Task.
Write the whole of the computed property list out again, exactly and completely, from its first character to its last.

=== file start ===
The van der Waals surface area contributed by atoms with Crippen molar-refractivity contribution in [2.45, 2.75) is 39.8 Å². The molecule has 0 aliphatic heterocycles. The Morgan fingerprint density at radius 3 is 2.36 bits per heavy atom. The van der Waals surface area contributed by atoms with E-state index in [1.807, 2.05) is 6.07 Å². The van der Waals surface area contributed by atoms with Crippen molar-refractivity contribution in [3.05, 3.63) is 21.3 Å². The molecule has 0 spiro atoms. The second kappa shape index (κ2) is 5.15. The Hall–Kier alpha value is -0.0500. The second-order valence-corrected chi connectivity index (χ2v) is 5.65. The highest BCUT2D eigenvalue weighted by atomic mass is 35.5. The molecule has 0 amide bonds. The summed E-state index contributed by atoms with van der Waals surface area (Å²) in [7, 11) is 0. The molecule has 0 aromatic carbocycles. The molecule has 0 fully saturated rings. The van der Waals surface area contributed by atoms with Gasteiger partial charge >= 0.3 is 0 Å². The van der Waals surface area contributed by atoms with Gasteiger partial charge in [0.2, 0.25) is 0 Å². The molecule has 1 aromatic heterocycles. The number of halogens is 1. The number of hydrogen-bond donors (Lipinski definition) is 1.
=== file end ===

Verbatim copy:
The van der Waals surface area contributed by atoms with Crippen molar-refractivity contribution in [2.45, 2.75) is 39.8 Å². The molecule has 0 aliphatic heterocycles. The Morgan fingerprint density at radius 3 is 2.36 bits per heavy atom. The van der Waals surface area contributed by atoms with E-state index in [1.807, 2.05) is 6.07 Å². The van der Waals surface area contributed by atoms with Crippen molar-refractivity contribution in [3.05, 3.63) is 21.3 Å². The molecule has 0 spiro atoms. The second kappa shape index (κ2) is 5.15. The Hall–Kier alpha value is -0.0500. The second-order valence-corrected chi connectivity index (χ2v) is 5.65. The highest BCUT2D eigenvalue weighted by atomic mass is 35.5. The molecule has 0 amide bonds. The summed E-state index contributed by atoms with van der Waals surface area (Å²) in [7, 11) is 0. The molecule has 0 aromatic carbocycles. The molecule has 0 fully saturated rings. The van der Waals surface area contributed by atoms with Gasteiger partial charge >= 0.3 is 0 Å². The van der Waals surface area contributed by atoms with Gasteiger partial charge in [0.2, 0.25) is 0 Å². The molecule has 1 aromatic heterocycles. The number of halogens is 1. The number of hydrogen-bond donors (Lipinski definition) is 1.